In that triumph immortalized now as the Miracle of Squaw Valley Jack McCartan was in the nets, kicking aside shot after shot against both the Russians and Czechoslovakia. When the U.S. won the silver medal in 1972 at Sapporo, it was Lefty Curran who made 51 saves to beat the Czechs in an heroic performance. At Lake Placid, it was Jim Craig who was equally heroic and peerless as were McCartan and Curran.

Everyone and that included the entire Russian team, Brooks, and Craig himself realized that if the U.S. was to achieve the improbable Friday night, the hopes rested on the broad shoulders of a former All-America goalie at Boston University. That's Craig.

"I've seen them come back a thousand times," he said of the Russians. "If they did I wanted to make it a good goal. I didn't want anybody saying I was nervous or that I couldn't play in the big games."

No way anyone could pin that rap on Jim Craig. Not Friday night. Not ever again.

The explosive Soviets outshot the U.S., 39-16. They rushed Craig time and again and, always, he met the challenges. He was like a rock in the crease. Each team scored short-handed goals, but it was a rebound shot by Mark Johnson with one second left in the first period that turned the arena on its ear.

Dave Christian's desperation smash of 75 feet ricocheted off the pads of Soviet goalie Vladislav Tretjak. Johnson, breaking down the left side of the ice, got a stick on it and slapped it in to tie the game at 2-2.

Victor Tikhonov, the Russian coach, had seen enough. When the second period began it was Myshkin, not Tretjak, in the nets.

"We realized Tretjak was very nervous," said the coach, explaining the switch. Russia led, 3-2, at the end of the second period. And that set up the final period, which belonged to the Americans.

Vladimir Krutov, a 19-year-old forward who is the Soviet star, was off for high sticking when Johnson, the best of the 20 players on the U.S. squad, scored in a crowd in front of the Soviet net at 11 minutes 21 seconds.

There were eight seconds remaining in Krutov's penalty when Johnson connected. Eighty-one seconds after that, Eruzione put the U.S. ahead to stay, 4-3.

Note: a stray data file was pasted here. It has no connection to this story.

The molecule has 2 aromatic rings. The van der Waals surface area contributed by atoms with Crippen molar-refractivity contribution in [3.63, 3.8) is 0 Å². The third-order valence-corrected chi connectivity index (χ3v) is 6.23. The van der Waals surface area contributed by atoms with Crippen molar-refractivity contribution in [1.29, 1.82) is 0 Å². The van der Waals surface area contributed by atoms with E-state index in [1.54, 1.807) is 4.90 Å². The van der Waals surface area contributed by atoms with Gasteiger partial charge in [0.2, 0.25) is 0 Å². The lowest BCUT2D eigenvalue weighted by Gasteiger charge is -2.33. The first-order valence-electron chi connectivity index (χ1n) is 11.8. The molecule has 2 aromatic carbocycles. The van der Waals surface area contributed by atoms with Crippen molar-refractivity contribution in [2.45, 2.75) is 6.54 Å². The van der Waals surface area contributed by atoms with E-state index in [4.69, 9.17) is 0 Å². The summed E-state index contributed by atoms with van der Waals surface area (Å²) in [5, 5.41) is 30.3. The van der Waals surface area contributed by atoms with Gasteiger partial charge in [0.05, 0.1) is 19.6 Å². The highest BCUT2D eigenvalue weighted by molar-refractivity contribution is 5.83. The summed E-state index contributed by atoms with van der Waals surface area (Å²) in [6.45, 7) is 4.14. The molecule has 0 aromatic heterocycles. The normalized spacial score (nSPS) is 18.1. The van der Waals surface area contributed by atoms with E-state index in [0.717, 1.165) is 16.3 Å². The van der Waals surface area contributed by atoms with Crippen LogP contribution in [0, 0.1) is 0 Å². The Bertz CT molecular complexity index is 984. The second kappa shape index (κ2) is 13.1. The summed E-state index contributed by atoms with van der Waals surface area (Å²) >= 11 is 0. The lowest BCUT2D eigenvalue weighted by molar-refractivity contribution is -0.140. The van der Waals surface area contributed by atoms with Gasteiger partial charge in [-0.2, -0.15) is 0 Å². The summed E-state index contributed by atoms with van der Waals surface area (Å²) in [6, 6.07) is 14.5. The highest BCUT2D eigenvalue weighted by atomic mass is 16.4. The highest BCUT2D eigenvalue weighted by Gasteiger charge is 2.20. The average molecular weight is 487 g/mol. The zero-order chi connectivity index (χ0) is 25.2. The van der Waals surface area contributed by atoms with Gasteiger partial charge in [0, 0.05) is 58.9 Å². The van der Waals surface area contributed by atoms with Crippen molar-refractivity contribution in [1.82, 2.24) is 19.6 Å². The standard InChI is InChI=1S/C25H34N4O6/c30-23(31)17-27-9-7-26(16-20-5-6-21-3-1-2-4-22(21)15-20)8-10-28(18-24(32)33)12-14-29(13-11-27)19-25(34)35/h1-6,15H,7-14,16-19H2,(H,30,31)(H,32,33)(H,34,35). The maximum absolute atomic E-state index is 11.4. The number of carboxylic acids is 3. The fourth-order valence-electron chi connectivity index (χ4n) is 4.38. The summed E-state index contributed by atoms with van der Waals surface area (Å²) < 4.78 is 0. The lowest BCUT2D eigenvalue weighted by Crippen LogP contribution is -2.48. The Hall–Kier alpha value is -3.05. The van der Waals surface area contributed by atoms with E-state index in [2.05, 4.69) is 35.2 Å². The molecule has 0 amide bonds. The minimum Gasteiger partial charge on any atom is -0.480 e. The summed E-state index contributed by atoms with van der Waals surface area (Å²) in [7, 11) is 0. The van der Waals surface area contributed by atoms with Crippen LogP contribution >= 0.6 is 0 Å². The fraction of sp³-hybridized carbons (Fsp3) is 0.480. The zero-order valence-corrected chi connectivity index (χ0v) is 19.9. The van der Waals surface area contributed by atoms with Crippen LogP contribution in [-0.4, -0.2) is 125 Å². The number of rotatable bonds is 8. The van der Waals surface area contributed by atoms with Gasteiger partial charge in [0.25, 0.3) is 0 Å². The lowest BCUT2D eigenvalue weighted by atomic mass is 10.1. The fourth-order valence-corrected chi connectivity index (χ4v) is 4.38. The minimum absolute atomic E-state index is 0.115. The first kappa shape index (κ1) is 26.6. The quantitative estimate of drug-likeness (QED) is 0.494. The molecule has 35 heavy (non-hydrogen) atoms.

He had just crawled over the boards on a shift change. The puck was in the corner, being dug out by Harrington, who got a pass to teammate Mark Pavelich. The puck deflected off Pavelich's stick and Eruzione corralled it. As he did, a Russian defenseman backed in on Myshkin, blocking his vision on Eruzione's shot.

"I kept telling everyone, 'Michael will fix it up, Michael will get the goal'" said Eruzione's dad, Eugene Eruzione of Winthrop, Mass. "That kid is something. I hope he gets a break. He keeps fighting and fighting. I know he can play in the National Hockey League. I know he can."

The white-knuckle tension that built to a fever pitch in the final moments was incredible. The U.S. played keep away while the Russians frantically tried to storm Craig.

Everyone in the place was watching the clock and waiting for what surely would be an eventual Soviet breakthrough. Maybe two or three quick goals and the dream would be shattered.

Over the speakers came the announcement: "Two minutes to play.

The crowd was alternately chanting ' "USA!" and peeking at the clock.

Forty-eight seconds left. Vladimir Petrov misses the net with a drive.

Thirty-four seconds left. Petrov again. A miss.

Twenty-seven seconds left. Valari Kharlamov cranks up and fires. A chip shot that flies past Craig.

No seconds left. The game is over. The U.S. had done what was considered to be the impossible.